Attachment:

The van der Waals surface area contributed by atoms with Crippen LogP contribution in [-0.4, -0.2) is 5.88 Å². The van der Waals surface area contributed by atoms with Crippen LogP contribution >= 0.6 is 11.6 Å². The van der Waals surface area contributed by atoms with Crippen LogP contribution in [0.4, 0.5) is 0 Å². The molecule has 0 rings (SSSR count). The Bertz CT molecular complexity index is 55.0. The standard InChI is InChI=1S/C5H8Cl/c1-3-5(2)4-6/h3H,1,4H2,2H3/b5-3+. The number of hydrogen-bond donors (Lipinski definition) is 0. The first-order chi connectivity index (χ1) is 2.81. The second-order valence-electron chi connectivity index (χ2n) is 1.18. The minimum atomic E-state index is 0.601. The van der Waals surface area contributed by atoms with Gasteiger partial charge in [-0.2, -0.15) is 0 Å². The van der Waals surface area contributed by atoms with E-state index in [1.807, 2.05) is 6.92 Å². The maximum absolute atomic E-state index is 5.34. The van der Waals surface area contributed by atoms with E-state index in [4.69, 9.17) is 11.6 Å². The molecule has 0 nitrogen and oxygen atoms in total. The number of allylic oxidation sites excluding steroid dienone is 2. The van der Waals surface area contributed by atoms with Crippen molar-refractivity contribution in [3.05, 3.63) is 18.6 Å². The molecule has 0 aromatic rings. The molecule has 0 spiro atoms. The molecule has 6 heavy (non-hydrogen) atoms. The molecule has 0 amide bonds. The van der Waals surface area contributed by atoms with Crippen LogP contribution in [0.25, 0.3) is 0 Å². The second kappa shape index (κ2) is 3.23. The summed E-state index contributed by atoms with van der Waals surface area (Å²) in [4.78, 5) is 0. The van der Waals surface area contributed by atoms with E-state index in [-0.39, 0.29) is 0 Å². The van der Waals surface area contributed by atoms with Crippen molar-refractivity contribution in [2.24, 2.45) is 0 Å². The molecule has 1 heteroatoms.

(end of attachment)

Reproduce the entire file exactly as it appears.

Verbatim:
The van der Waals surface area contributed by atoms with Crippen LogP contribution in [-0.4, -0.2) is 5.88 Å². The van der Waals surface area contributed by atoms with Crippen LogP contribution >= 0.6 is 11.6 Å². The van der Waals surface area contributed by atoms with Crippen LogP contribution in [0.4, 0.5) is 0 Å². The molecule has 0 rings (SSSR count). The Bertz CT molecular complexity index is 55.0. The standard InChI is InChI=1S/C5H8Cl/c1-3-5(2)4-6/h3H,1,4H2,2H3/b5-3+. The number of hydrogen-bond donors (Lipinski definition) is 0. The first-order chi connectivity index (χ1) is 2.81. The second-order valence-electron chi connectivity index (χ2n) is 1.18. The minimum atomic E-state index is 0.601. The van der Waals surface area contributed by atoms with Gasteiger partial charge in [-0.2, -0.15) is 0 Å². The van der Waals surface area contributed by atoms with E-state index in [1.807, 2.05) is 6.92 Å². The maximum absolute atomic E-state index is 5.34. The van der Waals surface area contributed by atoms with E-state index in [4.69, 9.17) is 11.6 Å². The molecule has 0 nitrogen and oxygen atoms in total. The number of allylic oxidation sites excluding steroid dienone is 2. The van der Waals surface area contributed by atoms with Crippen molar-refractivity contribution in [3.05, 3.63) is 18.6 Å². The molecule has 0 aromatic rings. The molecule has 0 spiro atoms. The molecule has 6 heavy (non-hydrogen) atoms. The molecule has 0 amide bonds. The van der Waals surface area contributed by atoms with Crippen LogP contribution in [0.25, 0.3) is 0 Å². The second kappa shape index (κ2) is 3.23. The summed E-state index contributed by atoms with van der Waals surface area (Å²) in [4.78, 5) is 0. The van der Waals surface area contributed by atoms with E-state index in [-0.39, 0.29) is 0 Å². The van der Waals surface area contributed by atoms with Crippen molar-refractivity contribution in [2.24, 2.45) is 0 Å². The molecule has 1 heteroatoms.